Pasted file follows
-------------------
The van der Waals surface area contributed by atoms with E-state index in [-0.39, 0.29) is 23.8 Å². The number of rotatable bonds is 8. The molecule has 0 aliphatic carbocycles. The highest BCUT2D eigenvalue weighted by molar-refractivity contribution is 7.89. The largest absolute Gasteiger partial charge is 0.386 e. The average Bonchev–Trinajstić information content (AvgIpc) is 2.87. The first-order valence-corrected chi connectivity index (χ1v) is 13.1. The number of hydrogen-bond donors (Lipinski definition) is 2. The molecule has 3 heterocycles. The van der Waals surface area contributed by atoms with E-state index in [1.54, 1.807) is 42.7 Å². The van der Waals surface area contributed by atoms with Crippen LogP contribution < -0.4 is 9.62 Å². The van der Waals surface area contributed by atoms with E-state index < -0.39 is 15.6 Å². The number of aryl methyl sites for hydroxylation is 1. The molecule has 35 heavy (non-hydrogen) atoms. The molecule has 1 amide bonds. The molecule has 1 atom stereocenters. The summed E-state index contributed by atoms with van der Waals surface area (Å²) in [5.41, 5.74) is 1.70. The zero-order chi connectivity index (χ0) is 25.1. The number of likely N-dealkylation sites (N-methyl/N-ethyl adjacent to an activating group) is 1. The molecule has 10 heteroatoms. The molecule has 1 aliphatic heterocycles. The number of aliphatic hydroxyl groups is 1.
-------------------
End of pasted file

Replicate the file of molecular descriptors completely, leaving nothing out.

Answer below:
The van der Waals surface area contributed by atoms with E-state index in [-0.39, 0.29) is 23.8 Å². The number of rotatable bonds is 8. The molecule has 0 aliphatic carbocycles. The highest BCUT2D eigenvalue weighted by molar-refractivity contribution is 7.89. The largest absolute Gasteiger partial charge is 0.386 e. The average Bonchev–Trinajstić information content (AvgIpc) is 2.87. The first-order valence-corrected chi connectivity index (χ1v) is 13.1. The number of hydrogen-bond donors (Lipinski definition) is 2. The molecule has 3 heterocycles. The van der Waals surface area contributed by atoms with E-state index in [1.54, 1.807) is 42.7 Å². The van der Waals surface area contributed by atoms with Crippen LogP contribution < -0.4 is 9.62 Å². The van der Waals surface area contributed by atoms with E-state index < -0.39 is 15.6 Å². The number of aryl methyl sites for hydroxylation is 1. The molecule has 35 heavy (non-hydrogen) atoms. The molecule has 1 amide bonds. The molecule has 1 atom stereocenters. The summed E-state index contributed by atoms with van der Waals surface area (Å²) in [5.41, 5.74) is 1.70. The zero-order chi connectivity index (χ0) is 25.1. The number of likely N-dealkylation sites (N-methyl/N-ethyl adjacent to an activating group) is 1. The molecule has 10 heteroatoms. The molecule has 1 aliphatic heterocycles. The number of aliphatic hydroxyl groups is 1.